For so long and throughout my pregnancy I was told that I had to take care of myself in order to take care of my baby. Literally. If I didn't mange my health and make sure I was mentally and physically and emotionally OK, my baby would suffer. Now, all of a sudden, I was being told that suffering was the name of the motherhood game, and I needed to suffer for my baby. What? What in the hell happened between the time my water broke and the time of my first very painful contraction?
It's Normal To Avoid Pain...
Sure, there are masochists out there and, hey, you do you. However, I think for the most part it's human nature to avoid pain. We're kind of encouraged to do so, and we actively look for ways to keep ourselves from hurting on a pretty frequent, daily basis.
...But You Should Suffer In The Name Of Childbirth
Still, I was told to "embrace" my contractions and if I didn't go through labor and delivery without any medication to ease the pain, my birth wasn't "natural." I was literally being told that the only way to have a "natural" birth was to actively seek out and accept and welcome pain. You know, the very opposite of what you would do in your normal, every day human life.
Women Are Told To Ask For Help When They're Pregnant...
I had a high-risk pregnancy, so I'm not sure if every pregnant woman is given the same advice I was. However, I was told to constantly ask for and seek out help when I was pregnant. I wasn't suppose to exhaust myself or put myself in a position that would be physically straining. If I needed something lifted, someone else could do it. If I needed something that required a long walk, someone else could get it. I needed to relax and take it easy and people who loved and cared for me and supported me, could (and should) help out.
...But They Shouldn't Ask For Help If That Help Comes In The Form Of An Epidural
However, if I thought that having an epidural would help me birth my son, that was just a ridiculous thing to ask for.
I wanted a drug-free labor and went the first 10 hours of my labor without any kind of medication. I tried birthing in a tub; I tried walking the hospital halls; I tried using a birthing ball; I tried everything .The only thing that made my contractions manageable was standing and swaying and moaning. After 10 hours of being on my feet (and over 24 hours of no sleep) I was so exhausted I just couldn't take it anymore. I knew that if I was going to have the energy to push my son out of my body, I needed rest, and rest wasn't going to happen unless I had an epidural that would allow me to sleep. So, I asked for some help. Still, women have told me that I didn't do what was best for myself or my baby or my body.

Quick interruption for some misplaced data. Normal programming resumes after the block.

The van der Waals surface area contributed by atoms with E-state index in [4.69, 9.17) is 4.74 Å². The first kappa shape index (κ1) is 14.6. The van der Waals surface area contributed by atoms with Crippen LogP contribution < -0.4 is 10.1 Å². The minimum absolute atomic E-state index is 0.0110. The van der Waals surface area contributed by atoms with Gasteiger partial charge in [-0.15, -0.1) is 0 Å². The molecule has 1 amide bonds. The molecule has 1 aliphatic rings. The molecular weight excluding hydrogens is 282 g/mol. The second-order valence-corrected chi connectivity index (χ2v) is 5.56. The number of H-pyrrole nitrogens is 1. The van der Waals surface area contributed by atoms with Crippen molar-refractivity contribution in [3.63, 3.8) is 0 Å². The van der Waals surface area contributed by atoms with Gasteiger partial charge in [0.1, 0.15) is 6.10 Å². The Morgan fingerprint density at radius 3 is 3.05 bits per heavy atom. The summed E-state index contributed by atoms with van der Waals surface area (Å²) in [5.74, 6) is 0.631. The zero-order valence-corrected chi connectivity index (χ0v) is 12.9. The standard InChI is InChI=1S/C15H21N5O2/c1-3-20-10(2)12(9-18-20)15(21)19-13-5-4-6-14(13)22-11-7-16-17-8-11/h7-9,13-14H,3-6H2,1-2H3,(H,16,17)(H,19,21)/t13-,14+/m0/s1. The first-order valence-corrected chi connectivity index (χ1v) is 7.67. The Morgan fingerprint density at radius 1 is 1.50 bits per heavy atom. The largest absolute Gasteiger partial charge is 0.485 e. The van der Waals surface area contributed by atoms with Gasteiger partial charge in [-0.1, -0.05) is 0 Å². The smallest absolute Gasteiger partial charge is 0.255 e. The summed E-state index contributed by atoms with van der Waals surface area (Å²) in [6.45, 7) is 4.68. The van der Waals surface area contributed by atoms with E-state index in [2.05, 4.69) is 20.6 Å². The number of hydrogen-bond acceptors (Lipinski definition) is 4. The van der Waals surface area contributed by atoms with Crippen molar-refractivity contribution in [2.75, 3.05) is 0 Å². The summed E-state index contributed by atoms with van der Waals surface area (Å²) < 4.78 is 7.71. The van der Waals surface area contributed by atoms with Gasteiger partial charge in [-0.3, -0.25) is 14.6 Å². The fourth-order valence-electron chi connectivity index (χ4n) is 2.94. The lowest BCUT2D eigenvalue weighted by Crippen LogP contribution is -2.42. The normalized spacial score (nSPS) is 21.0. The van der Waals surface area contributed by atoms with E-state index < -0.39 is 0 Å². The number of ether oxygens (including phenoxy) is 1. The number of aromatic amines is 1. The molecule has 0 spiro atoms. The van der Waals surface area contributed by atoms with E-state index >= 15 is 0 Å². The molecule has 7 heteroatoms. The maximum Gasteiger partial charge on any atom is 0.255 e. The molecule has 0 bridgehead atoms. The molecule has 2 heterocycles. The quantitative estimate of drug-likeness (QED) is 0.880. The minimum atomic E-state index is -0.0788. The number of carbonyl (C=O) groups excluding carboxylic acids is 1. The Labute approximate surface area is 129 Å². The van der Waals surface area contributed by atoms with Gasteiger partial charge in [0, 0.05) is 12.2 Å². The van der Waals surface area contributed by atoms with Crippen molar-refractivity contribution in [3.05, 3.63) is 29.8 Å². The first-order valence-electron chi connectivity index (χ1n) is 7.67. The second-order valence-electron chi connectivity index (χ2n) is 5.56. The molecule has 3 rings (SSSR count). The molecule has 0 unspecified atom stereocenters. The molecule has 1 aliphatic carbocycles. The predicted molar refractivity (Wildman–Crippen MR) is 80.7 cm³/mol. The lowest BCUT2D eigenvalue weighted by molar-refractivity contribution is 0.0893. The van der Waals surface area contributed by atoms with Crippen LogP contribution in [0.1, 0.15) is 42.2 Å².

Talk about frustrating.
Women Are Capable Of Making Their Own Decisions About Their Own Bodies...
I guess, unfortunately, it depends who you ask.
However, the majority of my friends and support network believe that every woman should have the right to make her own decisions about her own body. I'm constantly seeing women fight for reproductive freedom and the legal right to choose and undeniable access to full bodily autonomy.
...But If They Make The Decision To Get An Epidural, Someone Probably Coerced Them
Those very same women (some of them, of course) have told me that I didn't know what was best for me and/or I made the wrong decision when I choose an epidural.
One on hand, they believe that every woman should be able to make her own choices about her own body. on the other hand, they think that women who choose an epidural don't know any better or are ill-informed. It doesn't make any sense and it's incredibly hurtful to have someone talk to me as if I don't know what is best for me and my body and my baby.